Life before treatment could have been a very stressful time. Having problems with addiction and co-occurring mental health conditions with no direction can make one feel very lost. Surrendering to treatment may have also been a very sensitive time that can come with a whirlwind of emotions. Accomplishing treatment and moving forward into early recovery can feel like a weight is lifted from one’s shoulders. Early recovery requires making many life changes but can come with several different positive opportunities. Choosing to help others in recovery as an alumnus of Restoration Recovery can feel very rewarding. Setting boundaries can protect the individual’s recovery as they lend support to others as well. It can also keep the individual on track to long-term recovery too.
The Positives of Helping Others in Recovery
Helping others in aftercare programs at Restoration Recovery can, in turn, help the individual with a history of substance use disorder (SUD) maintain long-term sobriety as well. Teaching others everything we know can also reteach us sober living skills and keep us updated on all the advancements regarding recovery. Advocating for the benefit of others in recovery can also expand one’s healthy social network with others that are sober as well.
As an advocate, the individual can invite others to alumni events to share the importance of spending time with others that are on the same path to long-term sobriety. It can be fun to participate in sober activities and give positive guidance when one feels like they are slipping. An advocate has already been through the intense phases of early recovery.
How to Help Others in Recovery: Getting Started
Intense cravings may have been hard to fight; triggers may have been difficult to appropriately respond to in early recovery. Teaching others the importance of avoiding alcohol and drug exposure is also a significant step to staying sober. An alumnus can send those in early recovery in the right direction if they lack a healthy environment to return to.
As stated by the Substance Abuse and Mental Health Services Administration (SAMHSA), working in the recovery space as a recovery coach can help individuals who are not in treatment but who are seeking support services for additional help. Recovery support is typically provided in different settings. Support services for those in recovery help individuals stay dedicated to their recovery process. An individual can also continue to live their life in any community and remove negative barriers for relapse prevention.
Conforming to a separate SAMHSA study, a sober living home, also called a recovery home, offers a different alternative to reducing negative exposures to substances. It can be a great starting point for those looking for a sober living environment. Discussing sober living homes can be very beneficial for a more comfortable lift-off in early recovery. A sober living home can offer a safe and stable environment from violence and drug exposure. Affordable and safe housing is essential for everyone. A recovery home can prepare an individual to live in an environment of their choice in the future.
How to Help Others in Recovery: Setting Boundaries
It is crucial for an alumnus to set boundaries, as SUD can be very challenging for both parties. This can be done to protect their recovery as they lend support to others. It is an amazing step to take to help those that are facing challenges with addiction and their mental health. Understand it is important to establish restraints to prevent burnout and relapse. It’s beneficial to clearly communicate your boundaries before moving forward. A few boundaries to take into consideration may include:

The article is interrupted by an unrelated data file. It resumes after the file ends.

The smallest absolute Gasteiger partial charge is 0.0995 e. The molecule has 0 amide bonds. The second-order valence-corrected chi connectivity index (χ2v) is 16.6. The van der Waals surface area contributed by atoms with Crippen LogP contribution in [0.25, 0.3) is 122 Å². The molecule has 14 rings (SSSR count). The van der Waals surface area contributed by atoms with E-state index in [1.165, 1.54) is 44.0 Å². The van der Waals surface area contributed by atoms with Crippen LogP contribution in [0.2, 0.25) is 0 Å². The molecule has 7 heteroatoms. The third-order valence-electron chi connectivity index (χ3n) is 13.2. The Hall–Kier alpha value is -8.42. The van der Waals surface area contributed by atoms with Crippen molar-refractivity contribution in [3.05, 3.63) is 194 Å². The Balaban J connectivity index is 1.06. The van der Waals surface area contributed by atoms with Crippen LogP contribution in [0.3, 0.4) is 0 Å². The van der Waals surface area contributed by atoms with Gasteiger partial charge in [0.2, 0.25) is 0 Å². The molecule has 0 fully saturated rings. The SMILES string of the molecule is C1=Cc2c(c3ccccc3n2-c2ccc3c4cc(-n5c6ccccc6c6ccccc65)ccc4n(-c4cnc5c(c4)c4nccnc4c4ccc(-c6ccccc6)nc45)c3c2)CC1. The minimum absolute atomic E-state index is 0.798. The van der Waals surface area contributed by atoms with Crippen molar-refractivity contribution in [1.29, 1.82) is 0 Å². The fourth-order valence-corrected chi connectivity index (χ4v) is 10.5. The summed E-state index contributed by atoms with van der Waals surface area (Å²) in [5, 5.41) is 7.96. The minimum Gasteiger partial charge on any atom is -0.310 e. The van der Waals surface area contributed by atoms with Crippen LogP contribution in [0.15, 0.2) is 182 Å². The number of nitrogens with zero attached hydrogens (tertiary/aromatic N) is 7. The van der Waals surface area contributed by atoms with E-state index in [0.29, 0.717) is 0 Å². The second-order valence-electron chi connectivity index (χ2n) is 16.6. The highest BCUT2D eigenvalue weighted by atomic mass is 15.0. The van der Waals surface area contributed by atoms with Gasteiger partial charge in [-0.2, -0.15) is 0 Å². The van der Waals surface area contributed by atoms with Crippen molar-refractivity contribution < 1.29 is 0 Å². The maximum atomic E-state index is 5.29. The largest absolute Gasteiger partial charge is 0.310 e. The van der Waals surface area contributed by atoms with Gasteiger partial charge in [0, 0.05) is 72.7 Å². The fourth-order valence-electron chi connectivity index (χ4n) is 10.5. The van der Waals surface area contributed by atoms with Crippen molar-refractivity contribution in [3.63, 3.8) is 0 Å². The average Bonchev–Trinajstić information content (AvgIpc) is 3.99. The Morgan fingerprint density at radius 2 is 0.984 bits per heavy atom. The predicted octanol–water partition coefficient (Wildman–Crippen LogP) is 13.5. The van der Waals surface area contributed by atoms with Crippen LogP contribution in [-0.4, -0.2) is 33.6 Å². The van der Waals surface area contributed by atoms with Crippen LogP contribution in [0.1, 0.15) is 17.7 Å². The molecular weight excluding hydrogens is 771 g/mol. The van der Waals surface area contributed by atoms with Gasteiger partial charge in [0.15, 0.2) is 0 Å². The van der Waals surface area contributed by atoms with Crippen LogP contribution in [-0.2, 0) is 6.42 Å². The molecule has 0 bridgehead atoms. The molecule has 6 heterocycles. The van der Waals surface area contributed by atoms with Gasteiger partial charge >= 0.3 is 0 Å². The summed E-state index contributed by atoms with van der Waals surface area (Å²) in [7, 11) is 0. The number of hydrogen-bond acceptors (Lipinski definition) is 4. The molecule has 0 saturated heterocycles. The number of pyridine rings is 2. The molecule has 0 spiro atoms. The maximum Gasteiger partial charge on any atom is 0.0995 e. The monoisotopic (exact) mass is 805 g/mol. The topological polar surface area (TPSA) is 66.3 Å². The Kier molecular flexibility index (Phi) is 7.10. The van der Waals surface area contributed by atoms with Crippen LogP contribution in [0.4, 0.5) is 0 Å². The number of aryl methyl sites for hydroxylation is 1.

- Remember to put yourself first – prioritize self-care
- Communicate with kindness – be open and honest
- Give space when needed – remember early recovery is a vulnerable time
- Be understanding – try to keep a different perspective
- Have patience – trust the process
- Stay strong – be resilient to possible triggers
- Limit environmental exposure to drugs and alcohol – set expectations for no substance use period
How to Help Others in Recovery: Readjusting
As an alumnus, it may be beneficial to reassess, add, or change boundaries. This can be done to keep a good relationship with a fellow alumnus. It is critical for the alumnus not to bottle up aggravation. Tension can make early recovery challenging for both parties. Setting a good example for another alumnus may motivate them to do the same for others. An individual who is in early recovery may not abide by the guidelines in early recovery. Remember to say “no” if or when being exposed to drugs or alcohol.
When an alumnus has a substance relapse, it is important for them not to blame themselves or others. It may be easy to feel like giving up on the alumnus, but early recovery is different for everybody. Recovery is a unique process for everyone. Not all strategies work for the same person. Take time to not only set boundaries but also get to know the person’s boundaries as well. This can promote a more successful outcome for both parties. Everyone deserves to heal with long-term sobriety.
Helping others in recovery as an alumnus can feel very rewarding and beneficial for both parties. Restoration Recovery Center is a product of the desire of a group of experienced therapists who wish to help in the recovery of people with substance use disorder. Our mission is to help those struggling with SUD, mental health disorders, or dual diagnoses achieve long-term sobriety by offering treatment options that heal the mind, body, and spirit. We believe that unity, honesty, communication, and clinical support can work against the disease of addiction. If you or a loved one is struggling and needs help, call Restoration Recovery at (888) 290-0925 to learn more about our services today.